Brad tried to take my mind off the tragedy and convinced to take a walk to the beach with him, where we spent a couple hours sitting on the rocky shore, getting soaked in the occasional salty swell and searing our skin. After only a couple hours, my legs stung with the second worst sunburn I had ever had (second only to the only I had received at Quilotoa). After dinner, both Brad and I lounged in the living room, wincing at the way the slightest movement stretched our lobster-like skin.
Finally, we decided that sitting around in pain wasn’t any better than going out and doing something in pain, so we headed out to see the evening lights of the “magic fountains” of Parque de la Reserva at night. Just past the ovalo at Estacion Ricardo Palma, Brad and I boarded the metropolitano bus toward the center of Lima. Getting off at the stop Estacion Estadio Nacional, we crossed the busy streets to the park, massive sprawl of greenery, people, and various fountains lit in all manner of lights. It truly was a magical sight and we looped around the park two times until it closed and the security guards ushered everyone out.
Unfortunately, the mad rush of people toward the metropolitano meant there was no way we were going to get a bus before they stopped running. It looked like we were stranded in Central Lima, over three miles away from the hostel. I looked at Brad.
“Well, it’s three miles. How do you feel about walking?” So off we went. Over the next hour, we wove through intermittently nice and shady blocks in the quiet darkness, looking terribly out of place and I’m sure terribly vulnerable. Even still, I had seen much worse neighborhoods on my travels and wasn’t terribly worried. Along the way, we passed Huaca Pucalla, an ancient Inca archeological site right in the middle of a residential area. At night, the crumbled remains of the stone pyramid were illuminated in white lights at the base. It wasn’t intentional that we had routed there, but it was a happy accident, nonetheless. Finally, Brad and I made it back to the hostel to regale everyone there with our tale of misadventure.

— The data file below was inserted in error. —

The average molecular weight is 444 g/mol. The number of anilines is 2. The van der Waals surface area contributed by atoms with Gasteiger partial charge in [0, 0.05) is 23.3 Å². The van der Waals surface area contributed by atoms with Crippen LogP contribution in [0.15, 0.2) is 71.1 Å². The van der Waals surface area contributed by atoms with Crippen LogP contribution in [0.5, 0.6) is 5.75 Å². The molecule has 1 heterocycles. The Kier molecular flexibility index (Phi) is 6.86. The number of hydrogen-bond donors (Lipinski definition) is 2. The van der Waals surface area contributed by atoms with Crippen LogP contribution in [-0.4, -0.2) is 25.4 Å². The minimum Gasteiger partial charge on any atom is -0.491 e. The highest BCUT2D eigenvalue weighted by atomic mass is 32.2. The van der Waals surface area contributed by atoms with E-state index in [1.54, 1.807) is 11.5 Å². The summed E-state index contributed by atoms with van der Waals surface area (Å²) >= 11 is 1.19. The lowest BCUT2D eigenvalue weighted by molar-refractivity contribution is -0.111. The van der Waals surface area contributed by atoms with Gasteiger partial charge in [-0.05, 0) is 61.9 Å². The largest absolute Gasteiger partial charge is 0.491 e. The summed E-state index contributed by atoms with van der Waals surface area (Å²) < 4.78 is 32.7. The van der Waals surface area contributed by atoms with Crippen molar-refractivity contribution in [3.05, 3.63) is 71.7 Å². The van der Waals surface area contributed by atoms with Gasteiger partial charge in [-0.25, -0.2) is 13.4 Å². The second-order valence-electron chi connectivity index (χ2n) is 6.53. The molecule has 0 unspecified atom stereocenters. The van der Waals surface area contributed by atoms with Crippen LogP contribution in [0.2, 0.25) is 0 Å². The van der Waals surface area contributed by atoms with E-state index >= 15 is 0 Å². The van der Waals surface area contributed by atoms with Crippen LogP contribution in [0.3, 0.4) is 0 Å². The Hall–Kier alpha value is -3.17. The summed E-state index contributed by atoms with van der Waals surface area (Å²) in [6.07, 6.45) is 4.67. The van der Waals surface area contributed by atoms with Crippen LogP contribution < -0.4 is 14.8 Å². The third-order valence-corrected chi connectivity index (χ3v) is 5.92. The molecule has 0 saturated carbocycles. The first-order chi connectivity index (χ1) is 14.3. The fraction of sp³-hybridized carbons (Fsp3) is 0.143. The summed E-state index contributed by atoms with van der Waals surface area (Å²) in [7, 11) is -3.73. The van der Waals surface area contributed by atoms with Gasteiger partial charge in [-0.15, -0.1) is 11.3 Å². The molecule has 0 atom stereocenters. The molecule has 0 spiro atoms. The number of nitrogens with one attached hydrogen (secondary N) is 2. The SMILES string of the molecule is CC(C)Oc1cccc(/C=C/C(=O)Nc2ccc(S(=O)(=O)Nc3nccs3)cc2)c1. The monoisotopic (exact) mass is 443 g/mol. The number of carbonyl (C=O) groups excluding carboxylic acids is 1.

By the following day, also known as day eight, I was over Lima. I was over the heat and humidity. I was over South America. And somehow, not having Chris there to share in my misery made it all the worse. Misery loves company, after all. I spent a rough and lonely day trying to hide from the heat in the hostel common room. My computer miraculously started working again, though for how long, I couldn’t say. Finally, that evening, Brad, Ornella, and Kane convinced me to go out for drinks with them.
“No, I don’t really drink,” I tried to protest, but they insisted and practically dragged me out the door. Joined by Pascal and a few other new guests at the hostel, we set out into the night, walking along well-lit streets to who knew where. There were eight of us total, so chances are that somebody had to know where they were going, right? Eventually, we found ourselves in the nightclub district of Lima, a couple block radius of narrow, walking only streets lined with dark clubs pumping out heavy bass (all to the same, patented Latin American beat, of course). We stared timidly into a few of them before settling on a low-key bar with a bunch of empty patio tables that we pushed together and sat down. I had wanted to try a Pisco Sour in Peru and, while a little expensive at that particular bar, it was my chance. Brad and I ordered two Pisco Sours, one each, in order to get a special price on them. Over the next couple hours, we all relaxed in the warm night air of Lima as I drank in my Pisco and, more importantly, my last night in South America.
The next morning, I got to work packing up my stuff and prepping myself for the long journey ahead of me, which mostly consisted of me cramming every conceivable remainder of my perishable food in my body under the explanation that I was storing food in my body for the long flight ahead. Once I was ready, I bid goodbye to everyone at the hostel, giving Karen a big and thanking for her warm hospitality. A lot of my ability to trust humanity had been called into question over the last five months, but Karen was a reminder that there still were kind and selfless people in the world. It was a good note to leave the continent on.